New harmonized cardiovascular treatment guidelines make heart disease treatment easier

September 12, 2011, Canadian Medical Association Journal

A new set of harmonized guidelines for the management of risk factors for cardiovascular disease will make it much easier for physicians to care for their patients, according to the authors of the C-CHANGE guidelines published in CMAJ (Canadian Medical Association Journal).

The Canadian Cardiovascular Harmonized Endeavour (C-CHANGE) Initiative harmonized and integrated more than 400 separate recommendations from 8 sets of guidelines into one comprehensive but simplified resource. Differing guidelines can lead to conflicting recommendations and become barriers to good treatment, and the guidelines group simplified and distilled practice and evidence down to 89 recommendations to help clinicians diagnose and manage risk factors for cardiovascular disease in their patients.

"With an aging patient population burdened with multiple , practitioners are challenged to provide the most effective guidelines-based medical management for their patients with multiple comorbidities," writes Dr. Peter Liu, cardiologist at the Peter Munk Cardiac Centre, University Health Network and University of Toronto, with coauthors. The complexity and discrepancy of the recommendations paradoxically became a barrier to good health care.

Harmonization and integration of guidelines is becoming increasingly important because of the growing emphasis on multidisciplinary care. Other regions and countries such as Europe, the United States and New Zealand are moving to harmonize guidelines.

"The [C-CHANGE] harmonized set of recommendations is intended to be consistent, scientifically rigorous and nonredundant, and to positively influence health outcomes," state the authors. This should lead to a more evidence-based approach and effective health care for our patients.

The provide recommendations on screening, diagnostic strategies and treatment, including changes to health behaviours and pharmaceutical treatments for all the major that can lead to complications such as stroke, heart attack and sudden cardiac death.

Explore further: Comprehensive immigrant and refugee health guidelines new resource for physicians

Related Stories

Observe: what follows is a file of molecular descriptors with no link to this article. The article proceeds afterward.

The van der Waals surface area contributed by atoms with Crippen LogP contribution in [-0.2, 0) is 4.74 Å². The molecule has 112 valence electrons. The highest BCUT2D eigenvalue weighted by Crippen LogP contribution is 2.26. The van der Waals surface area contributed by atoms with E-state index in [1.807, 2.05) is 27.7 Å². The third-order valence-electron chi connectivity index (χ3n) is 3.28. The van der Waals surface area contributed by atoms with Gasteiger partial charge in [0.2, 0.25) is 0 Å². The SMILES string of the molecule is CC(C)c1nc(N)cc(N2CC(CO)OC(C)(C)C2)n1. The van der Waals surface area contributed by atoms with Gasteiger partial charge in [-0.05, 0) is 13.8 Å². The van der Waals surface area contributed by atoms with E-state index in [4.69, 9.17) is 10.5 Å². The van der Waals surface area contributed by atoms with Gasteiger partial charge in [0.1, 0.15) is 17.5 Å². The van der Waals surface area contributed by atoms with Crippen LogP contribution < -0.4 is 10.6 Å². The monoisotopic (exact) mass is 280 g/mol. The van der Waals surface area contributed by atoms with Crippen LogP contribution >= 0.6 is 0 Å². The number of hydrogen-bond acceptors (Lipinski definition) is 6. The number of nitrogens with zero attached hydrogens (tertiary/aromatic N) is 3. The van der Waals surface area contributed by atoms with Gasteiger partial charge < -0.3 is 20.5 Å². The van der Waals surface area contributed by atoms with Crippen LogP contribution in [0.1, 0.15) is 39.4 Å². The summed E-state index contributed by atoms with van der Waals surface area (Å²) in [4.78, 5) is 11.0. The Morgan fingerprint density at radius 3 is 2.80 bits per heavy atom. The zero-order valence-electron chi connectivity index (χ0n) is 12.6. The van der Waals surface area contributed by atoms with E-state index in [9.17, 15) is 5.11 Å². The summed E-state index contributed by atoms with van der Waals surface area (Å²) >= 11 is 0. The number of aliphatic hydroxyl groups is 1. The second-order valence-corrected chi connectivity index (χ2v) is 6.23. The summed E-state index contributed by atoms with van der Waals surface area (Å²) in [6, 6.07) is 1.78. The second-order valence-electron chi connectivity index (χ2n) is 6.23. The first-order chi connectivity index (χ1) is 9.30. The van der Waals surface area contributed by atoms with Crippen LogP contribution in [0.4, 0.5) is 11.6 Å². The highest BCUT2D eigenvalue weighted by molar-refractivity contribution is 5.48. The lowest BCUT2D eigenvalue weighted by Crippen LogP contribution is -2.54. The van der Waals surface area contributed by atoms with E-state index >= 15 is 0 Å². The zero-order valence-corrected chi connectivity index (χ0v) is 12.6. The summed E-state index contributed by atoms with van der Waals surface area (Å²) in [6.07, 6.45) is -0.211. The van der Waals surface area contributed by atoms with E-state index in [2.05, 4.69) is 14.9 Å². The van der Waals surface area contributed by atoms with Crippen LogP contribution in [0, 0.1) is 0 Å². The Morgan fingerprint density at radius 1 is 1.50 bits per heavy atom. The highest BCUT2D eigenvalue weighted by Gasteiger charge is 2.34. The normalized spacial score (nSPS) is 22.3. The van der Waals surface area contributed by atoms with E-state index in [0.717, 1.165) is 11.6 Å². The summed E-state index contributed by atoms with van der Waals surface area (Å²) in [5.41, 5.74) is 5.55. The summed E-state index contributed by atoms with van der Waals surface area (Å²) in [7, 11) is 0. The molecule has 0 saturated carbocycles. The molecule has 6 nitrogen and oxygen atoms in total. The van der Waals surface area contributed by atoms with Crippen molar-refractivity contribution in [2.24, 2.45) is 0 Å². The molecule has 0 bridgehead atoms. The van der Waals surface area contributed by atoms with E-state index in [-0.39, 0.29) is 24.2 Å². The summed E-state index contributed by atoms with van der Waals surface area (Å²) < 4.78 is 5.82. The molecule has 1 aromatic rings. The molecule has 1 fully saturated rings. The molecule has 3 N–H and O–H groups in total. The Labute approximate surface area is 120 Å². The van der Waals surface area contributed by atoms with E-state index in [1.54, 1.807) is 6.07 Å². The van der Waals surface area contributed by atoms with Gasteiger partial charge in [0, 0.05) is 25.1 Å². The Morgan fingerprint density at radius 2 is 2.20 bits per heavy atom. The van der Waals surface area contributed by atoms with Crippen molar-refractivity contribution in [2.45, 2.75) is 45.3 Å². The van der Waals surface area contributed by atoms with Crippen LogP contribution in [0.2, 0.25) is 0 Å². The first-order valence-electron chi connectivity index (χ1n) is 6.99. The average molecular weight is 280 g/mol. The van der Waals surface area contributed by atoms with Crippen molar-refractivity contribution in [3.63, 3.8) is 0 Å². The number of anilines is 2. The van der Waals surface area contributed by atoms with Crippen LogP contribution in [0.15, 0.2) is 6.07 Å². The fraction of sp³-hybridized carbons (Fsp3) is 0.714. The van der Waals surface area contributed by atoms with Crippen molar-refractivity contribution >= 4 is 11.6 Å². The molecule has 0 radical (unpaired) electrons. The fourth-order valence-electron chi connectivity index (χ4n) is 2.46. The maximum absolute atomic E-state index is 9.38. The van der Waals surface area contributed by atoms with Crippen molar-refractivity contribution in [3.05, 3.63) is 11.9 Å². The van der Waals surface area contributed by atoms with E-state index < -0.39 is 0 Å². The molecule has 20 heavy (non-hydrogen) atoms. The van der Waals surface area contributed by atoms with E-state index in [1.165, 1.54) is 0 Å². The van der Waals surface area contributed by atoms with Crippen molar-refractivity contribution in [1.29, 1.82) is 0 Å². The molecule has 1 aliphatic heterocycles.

Comprehensive immigrant and refugee health guidelines new resource for physicians

July 25, 2011
The largest, most comprehensive evidence-based guidelines to immigrant health — designed to help Canadian physicians meet the unique needs of this group — are being published in CMAJ (Canadian Medical Association ...

The number of patients with cardiac problems during pregnancy is increasing

August 29, 2011
Pre-existing heart disease is rarely a contraindication to pregnancy - indeed, many women with heart disorders tolerate pregnancy well - but it remains a "major concern" that complications are frequent and in some cases may ...

Recommended for you

A nanoparticle inhalant for treating heart disease

January 18, 2018
A team of researchers from Italy and Germany has developed a nanoparticle inhalant for treating people suffering from heart disease. In their paper published in the journal Science Translational Medicine, the group describes ...

Starting periods before age of 12 linked to heightened risk of heart disease and stroke

January 15, 2018
Starting periods early—before the age of 12—is linked to a heightened risk of heart disease and stroke in later life, suggests an analysis of data from the UK Biobank study, published online in the journal Heart.

'Decorated' stem cells could offer targeted heart repair

January 10, 2018
Although cardiac stem cell therapy is a promising treatment for heart attack patients, directing the cells to the site of an injury - and getting them to stay there - remains challenging. In a new pilot study using an animal ...

Two simple tests could help to pinpoint cause of stroke

January 10, 2018
Detecting the cause of the deadliest form of stroke could be improved by a simple blood test added alongside a routine brain scan, research suggests.

Exercise is good for the heart, high blood pressure is bad—researchers find out why

January 10, 2018
When the heart is put under stress during exercise, it is considered healthy. Yet stress due to high blood pressure is bad for the heart. Why? And is this always the case? Researchers of the German Centre for Cardiovascular ...

Heart-muscle patches made with human cells improve heart attack recovery

January 10, 2018
Large, human cardiac-muscle patches created in the lab have been tested, for the first time, on large animals in a heart attack model. This clinically relevant approach showed that the patches significantly improved recovery ...

0 comments

Please sign in to add a comment. Registration is free, and takes less than a minute. Read more

Click here to reset your password.
Sign in to get notified via email when new comments are made.